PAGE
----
The hormones that influence female behaviors and sexual function are known as estrogens, while the male hormones are called androgens. Men and women produce both of these classifications of hormones that cause behaviors classified as male or female, but they produce them in varying amounts. These male or female hormones work in conjunction with asexual hormones to make the body appear male or female and function sexually as a particular gender.
Androgens, also called steroid hormones, flow from the testes and are known to influence male patterns of behavior. Follicle-stimulating hormones (FSH) flow from the pituitary glands and cause the growth of seminiferous tubules. These tubules are what make up the majority of the testes. FSH also promotes the cell division that cause sperm production. Luteinizing hormone (LH) also flows from the pituitary gland and causes growth of endocrine tissue, a tissue made up of interstitial tissue found within the testes. This tissue is what makes testosterone, the most predominant of the male hormones.
Receptors for testosterone are found in most parts of the male body and in many organs. This one hormone is responsible for the majority of male characteristics and behaviors. It maintains sperm tubules and is responsible for rapid growth of bones during puberty. It also causes the hair growth that is classified as male and muscle growth necessary for the traditionally male shape.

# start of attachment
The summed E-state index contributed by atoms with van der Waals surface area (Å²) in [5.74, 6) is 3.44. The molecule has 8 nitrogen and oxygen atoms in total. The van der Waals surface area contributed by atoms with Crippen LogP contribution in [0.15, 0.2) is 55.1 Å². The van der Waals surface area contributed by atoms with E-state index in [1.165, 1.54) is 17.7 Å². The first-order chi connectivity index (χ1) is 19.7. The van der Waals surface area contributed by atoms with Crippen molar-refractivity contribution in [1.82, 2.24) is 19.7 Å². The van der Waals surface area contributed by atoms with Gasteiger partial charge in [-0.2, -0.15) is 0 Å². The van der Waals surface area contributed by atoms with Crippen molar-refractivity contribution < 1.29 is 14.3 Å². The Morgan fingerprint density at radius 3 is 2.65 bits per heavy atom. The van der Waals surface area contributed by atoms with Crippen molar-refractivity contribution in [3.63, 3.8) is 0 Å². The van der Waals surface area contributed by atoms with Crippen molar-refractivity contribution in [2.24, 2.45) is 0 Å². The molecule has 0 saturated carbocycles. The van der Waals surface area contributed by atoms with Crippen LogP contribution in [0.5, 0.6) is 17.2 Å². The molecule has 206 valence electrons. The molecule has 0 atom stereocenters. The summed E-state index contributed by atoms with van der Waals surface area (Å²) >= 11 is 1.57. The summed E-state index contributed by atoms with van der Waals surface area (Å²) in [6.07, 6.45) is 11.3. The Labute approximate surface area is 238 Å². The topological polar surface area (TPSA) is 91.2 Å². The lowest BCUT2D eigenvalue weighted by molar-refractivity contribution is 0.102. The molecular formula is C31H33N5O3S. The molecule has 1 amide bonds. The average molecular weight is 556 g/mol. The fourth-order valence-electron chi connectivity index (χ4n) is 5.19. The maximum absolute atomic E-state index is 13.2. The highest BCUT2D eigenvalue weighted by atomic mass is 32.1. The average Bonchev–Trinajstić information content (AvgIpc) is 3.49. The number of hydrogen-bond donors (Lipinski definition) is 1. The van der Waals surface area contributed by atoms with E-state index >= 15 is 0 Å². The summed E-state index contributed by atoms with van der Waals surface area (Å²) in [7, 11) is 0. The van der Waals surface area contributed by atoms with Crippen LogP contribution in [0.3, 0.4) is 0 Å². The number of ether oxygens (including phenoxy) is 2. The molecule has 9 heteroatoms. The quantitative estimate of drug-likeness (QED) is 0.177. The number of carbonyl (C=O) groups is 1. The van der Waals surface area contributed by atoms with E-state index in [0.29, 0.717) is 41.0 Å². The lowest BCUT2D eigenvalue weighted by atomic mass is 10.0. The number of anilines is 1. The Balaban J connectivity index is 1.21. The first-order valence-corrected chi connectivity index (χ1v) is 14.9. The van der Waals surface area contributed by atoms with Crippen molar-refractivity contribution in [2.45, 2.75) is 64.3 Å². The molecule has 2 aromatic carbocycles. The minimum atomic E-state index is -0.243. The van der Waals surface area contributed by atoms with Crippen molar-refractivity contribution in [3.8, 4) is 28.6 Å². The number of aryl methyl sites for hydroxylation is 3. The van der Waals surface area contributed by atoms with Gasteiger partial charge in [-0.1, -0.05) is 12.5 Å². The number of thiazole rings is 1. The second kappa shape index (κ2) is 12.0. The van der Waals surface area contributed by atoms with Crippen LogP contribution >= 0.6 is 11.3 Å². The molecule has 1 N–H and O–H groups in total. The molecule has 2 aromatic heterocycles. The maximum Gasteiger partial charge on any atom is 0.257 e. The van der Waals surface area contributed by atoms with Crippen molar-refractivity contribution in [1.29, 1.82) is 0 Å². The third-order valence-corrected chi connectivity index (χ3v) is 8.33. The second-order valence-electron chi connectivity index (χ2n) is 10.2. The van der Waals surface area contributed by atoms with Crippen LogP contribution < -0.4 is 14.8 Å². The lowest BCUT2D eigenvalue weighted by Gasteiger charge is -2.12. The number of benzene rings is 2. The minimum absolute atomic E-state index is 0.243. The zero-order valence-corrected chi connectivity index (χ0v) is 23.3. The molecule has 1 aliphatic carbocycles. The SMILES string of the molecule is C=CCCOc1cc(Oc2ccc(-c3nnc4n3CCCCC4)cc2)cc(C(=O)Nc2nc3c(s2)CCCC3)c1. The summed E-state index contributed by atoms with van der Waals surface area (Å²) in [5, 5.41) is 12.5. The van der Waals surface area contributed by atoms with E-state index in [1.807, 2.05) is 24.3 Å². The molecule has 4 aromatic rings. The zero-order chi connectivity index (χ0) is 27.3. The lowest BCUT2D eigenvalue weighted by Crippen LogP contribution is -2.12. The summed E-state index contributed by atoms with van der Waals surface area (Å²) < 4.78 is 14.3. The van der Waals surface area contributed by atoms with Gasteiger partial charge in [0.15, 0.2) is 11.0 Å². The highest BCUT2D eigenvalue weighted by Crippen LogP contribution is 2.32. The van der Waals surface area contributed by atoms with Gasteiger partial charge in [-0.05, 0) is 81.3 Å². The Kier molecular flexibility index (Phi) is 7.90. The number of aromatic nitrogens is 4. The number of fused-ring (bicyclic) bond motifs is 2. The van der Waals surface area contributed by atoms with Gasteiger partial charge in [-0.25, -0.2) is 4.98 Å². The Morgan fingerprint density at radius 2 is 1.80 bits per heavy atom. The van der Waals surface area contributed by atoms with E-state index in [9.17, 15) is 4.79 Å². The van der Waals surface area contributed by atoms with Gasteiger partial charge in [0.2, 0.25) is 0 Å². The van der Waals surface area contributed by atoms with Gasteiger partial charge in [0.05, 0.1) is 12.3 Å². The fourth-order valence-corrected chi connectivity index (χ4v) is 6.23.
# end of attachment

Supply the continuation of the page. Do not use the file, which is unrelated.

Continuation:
Male hormones decrease in production during the aging process in an event sometimes called male menopause, but there isn't clear evidence as to why this is. Some guess that it has to do with an increase in body fat which contains the enzyme aromatase. This enzyme has been indirectly linked with a decrease in male hormones in the body. Too little testosterone may cause a decrease in sexual interest as well as erectile dysfunction. Hormone levels can be tested to find out if they have decreased in effectiveness and hormone replacement therapy is possible for those who are effected by the problem.
Scientists are using male hormones, particularly testosterone, to create a male birth control pill. The goal of the test pills is to control the output of sperm using different concentrations of testosterone in combination with various ingredients. The most successful pills are a combination of testosterone and progestin, a female birth control pill ingredient that is not usually found in a male. Scientists believe that if the male birth control pill is perfected, it could be as effective as vasectomy without the permanence.